All Ethernet based Anybus CompactCom products
Ethernet based Anybus CompactCom 30 / Anybus CompactCom 40
You can restrict access to the FTP server in an Anybus CompactCom by means of user accounts. To do this, you simply need to add an ftp.cfg file containing account credentials (username:password:authorized directory) to the file system root.
This is an example content of a ftp.cfg file :
You can also replace the username:password part by a path to a file that contains several username:password pairs, like \path\userlistA:HomedirectoryA.
This is useful, especially when you want to give several users access to one directory exclusively.
To log into a session you type username:password@<IP address>.
In the previous example, admin will have access to the root of the file system, and therefore to all the files and directories in it. On the other hand, user1, user2 and user3 will only have access to \styles, \logs, and \firmware, respectively.
We simply add the ftp.cfg file from our example to the root of the file system, and the next time we try to access the server, only the users having their accounts in ftp.cfg will be able to access it using their credentials.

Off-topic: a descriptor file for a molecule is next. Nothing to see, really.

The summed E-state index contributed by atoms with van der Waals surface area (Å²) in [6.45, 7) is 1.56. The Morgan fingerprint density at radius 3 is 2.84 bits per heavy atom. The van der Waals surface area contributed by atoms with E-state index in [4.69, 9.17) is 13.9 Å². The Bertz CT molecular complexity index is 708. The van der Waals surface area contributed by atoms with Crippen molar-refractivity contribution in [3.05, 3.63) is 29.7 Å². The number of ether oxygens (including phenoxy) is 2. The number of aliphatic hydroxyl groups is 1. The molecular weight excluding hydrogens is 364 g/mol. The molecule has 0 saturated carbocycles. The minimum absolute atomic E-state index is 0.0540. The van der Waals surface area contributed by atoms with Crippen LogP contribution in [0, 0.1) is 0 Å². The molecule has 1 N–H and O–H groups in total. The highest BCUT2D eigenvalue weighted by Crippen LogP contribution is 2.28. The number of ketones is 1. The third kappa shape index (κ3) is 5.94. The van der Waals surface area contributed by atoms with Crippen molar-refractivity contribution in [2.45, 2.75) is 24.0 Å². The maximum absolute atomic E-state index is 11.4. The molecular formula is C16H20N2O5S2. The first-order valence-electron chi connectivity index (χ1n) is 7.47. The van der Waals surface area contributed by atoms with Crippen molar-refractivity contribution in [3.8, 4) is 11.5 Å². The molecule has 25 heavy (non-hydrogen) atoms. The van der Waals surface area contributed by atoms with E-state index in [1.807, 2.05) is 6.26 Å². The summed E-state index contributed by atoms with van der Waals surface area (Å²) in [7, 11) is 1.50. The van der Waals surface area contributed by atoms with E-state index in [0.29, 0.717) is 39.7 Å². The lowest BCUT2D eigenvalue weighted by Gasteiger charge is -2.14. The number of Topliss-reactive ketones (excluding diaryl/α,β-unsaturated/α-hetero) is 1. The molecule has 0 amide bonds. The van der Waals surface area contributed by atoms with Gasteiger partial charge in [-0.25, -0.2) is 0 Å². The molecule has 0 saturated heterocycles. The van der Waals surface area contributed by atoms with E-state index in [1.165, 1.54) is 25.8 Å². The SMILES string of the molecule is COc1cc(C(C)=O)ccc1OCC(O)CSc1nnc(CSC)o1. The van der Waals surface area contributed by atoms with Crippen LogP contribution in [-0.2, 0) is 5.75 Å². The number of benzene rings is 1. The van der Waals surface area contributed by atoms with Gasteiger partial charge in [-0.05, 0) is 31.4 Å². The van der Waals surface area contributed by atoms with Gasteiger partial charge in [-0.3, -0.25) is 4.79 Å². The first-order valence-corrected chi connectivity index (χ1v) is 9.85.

Here are some screenshots depicting the process:
We initialize our module to WAIT_PROCESS, and it becomes available on the network.
We open the FTP server's directory root and copy the ftp.cfg containing the accounts shown in our example.
When we reinitialize the module and try to access the FTP server's directory root again, we get prompted to enter the admin's credentials.
Alternatively, we could also access the root by directly entering admin:firstname.lastname@example.org in the address bar.
When we type user2:email@example.com, we are directly redirected to the \logs directory, which is the only one user2 has access to.
Another interesting outcome of securing your Anybus CompactCom's FTP server with user account is that only those users that have access to the \firmware directory can perform automatic firmware updates using Firmware Manager II.
After adding the previous ftp.cfg file, here is what we obtain when we launch Firmware Manager II.
Then we have to log in with a user that has access to the \firmware directory.
If we try logging in with a user that does not have access to \firmware, the login credentials will simply be ignored. Since admin has access to the root of the FTP server, it also has access to the \firmware directory. However, we can also log in with user3, who only has access to \firmware.
Our module is no longer grayed out, and we can proceed to perform the firmware update.